“To be ‘complete,’ a computer system must have an input of data, the ability to process that data – meaning process and store it, make decisions about what to do next – and, ultimately, the ability to output the data,” says David Blaauw, a professor of electrical engineering and computer science at the University of Michigan. “The sensors are the input and the radios are the output. The other key to being a complete computer is the ability to supply its own power.”Think of these as smart sensors. With a power source, sensor and radio link, these could be used in places where it's too difficult to get something bigger. Early talk is using these for medical purposes: monitoring processes inside the body, as well as conducting EKGs and detecting and monitoring tumor growth. If you're of a certain age, you'll recall the 1966 film Fantastic Voyage. It's not a miniature submarine with an equally miniature Raquel Welch in it, but the Micro Mote can actually be injected into the body to perform some of these functions.
rim of a nickel. You'll note the glaring absence of a keyboard, mouse or monitor. Instructions are sent to the Micro Mote by flashing a light at it (On Off Keying). The output comes over the radio link, which they say is short range, on the order of 2 meters.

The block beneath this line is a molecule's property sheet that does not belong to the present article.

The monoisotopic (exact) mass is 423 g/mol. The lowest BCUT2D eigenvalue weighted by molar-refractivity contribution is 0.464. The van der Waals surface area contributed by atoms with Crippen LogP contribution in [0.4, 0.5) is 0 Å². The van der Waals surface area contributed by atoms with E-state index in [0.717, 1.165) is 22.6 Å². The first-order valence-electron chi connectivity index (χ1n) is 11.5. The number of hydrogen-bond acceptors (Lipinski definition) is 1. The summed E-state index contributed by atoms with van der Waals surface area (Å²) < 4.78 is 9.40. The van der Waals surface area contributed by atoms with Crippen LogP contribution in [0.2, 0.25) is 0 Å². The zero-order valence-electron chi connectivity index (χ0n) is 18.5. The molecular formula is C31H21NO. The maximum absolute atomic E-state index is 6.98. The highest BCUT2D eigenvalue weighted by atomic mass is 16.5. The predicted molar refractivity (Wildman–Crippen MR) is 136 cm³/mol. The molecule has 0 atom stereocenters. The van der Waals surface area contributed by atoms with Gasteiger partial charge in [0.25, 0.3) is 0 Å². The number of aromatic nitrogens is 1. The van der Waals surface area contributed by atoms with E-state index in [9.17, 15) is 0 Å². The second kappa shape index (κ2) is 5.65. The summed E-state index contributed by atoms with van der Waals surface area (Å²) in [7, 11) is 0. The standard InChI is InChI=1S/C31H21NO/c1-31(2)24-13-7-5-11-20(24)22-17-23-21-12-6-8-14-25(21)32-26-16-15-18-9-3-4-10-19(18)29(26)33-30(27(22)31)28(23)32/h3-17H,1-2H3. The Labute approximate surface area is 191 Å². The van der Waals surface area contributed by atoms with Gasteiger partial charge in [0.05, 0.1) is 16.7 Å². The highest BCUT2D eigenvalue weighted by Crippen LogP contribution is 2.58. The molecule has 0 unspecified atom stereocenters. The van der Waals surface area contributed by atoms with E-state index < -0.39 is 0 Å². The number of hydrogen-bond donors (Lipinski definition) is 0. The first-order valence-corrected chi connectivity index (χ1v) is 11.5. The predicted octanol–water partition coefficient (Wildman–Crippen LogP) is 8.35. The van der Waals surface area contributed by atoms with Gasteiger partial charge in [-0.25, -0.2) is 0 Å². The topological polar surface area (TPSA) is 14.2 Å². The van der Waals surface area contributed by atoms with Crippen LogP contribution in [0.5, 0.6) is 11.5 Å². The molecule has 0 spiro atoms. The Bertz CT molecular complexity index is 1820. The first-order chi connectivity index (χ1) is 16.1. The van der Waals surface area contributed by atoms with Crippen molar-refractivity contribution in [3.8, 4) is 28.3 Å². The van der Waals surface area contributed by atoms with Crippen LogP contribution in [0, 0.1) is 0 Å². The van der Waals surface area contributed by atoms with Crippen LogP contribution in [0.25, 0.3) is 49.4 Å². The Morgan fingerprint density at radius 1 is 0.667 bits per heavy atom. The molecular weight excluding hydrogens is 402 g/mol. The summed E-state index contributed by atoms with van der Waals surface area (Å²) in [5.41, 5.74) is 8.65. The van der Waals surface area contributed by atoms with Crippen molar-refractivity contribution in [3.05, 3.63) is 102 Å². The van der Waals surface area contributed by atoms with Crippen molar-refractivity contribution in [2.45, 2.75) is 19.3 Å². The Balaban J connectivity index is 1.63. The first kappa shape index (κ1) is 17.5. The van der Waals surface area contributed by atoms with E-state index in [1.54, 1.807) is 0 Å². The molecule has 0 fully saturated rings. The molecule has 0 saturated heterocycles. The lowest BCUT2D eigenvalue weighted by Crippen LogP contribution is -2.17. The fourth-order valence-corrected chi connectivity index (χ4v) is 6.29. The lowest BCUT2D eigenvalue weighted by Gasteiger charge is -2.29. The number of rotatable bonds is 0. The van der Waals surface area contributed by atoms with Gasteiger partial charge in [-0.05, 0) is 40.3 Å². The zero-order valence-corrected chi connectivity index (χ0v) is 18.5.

The biggest problem in creating these dedicated computers is power. The Micro Mote includes a "solar cell" which produces enough power to run the computer even indoors. With a 1mm2 solar cell producing 20nW (20 nanoWatts, or 20 billionths of a Watt), the device can harvest enough energy under ambient light to run perpetually. The device’s standby current consumption is 2nA - 2 billionths of an Amp - claimed to be about one millionth of the standby current in typical cellphone.
The University of Michigan website has some ideas on interesting uses for "smart dust". I think we can count on some of these being developed!
Humans lost control of their destiny around the time Sir Francis rigorized the scientific methodReplyDelete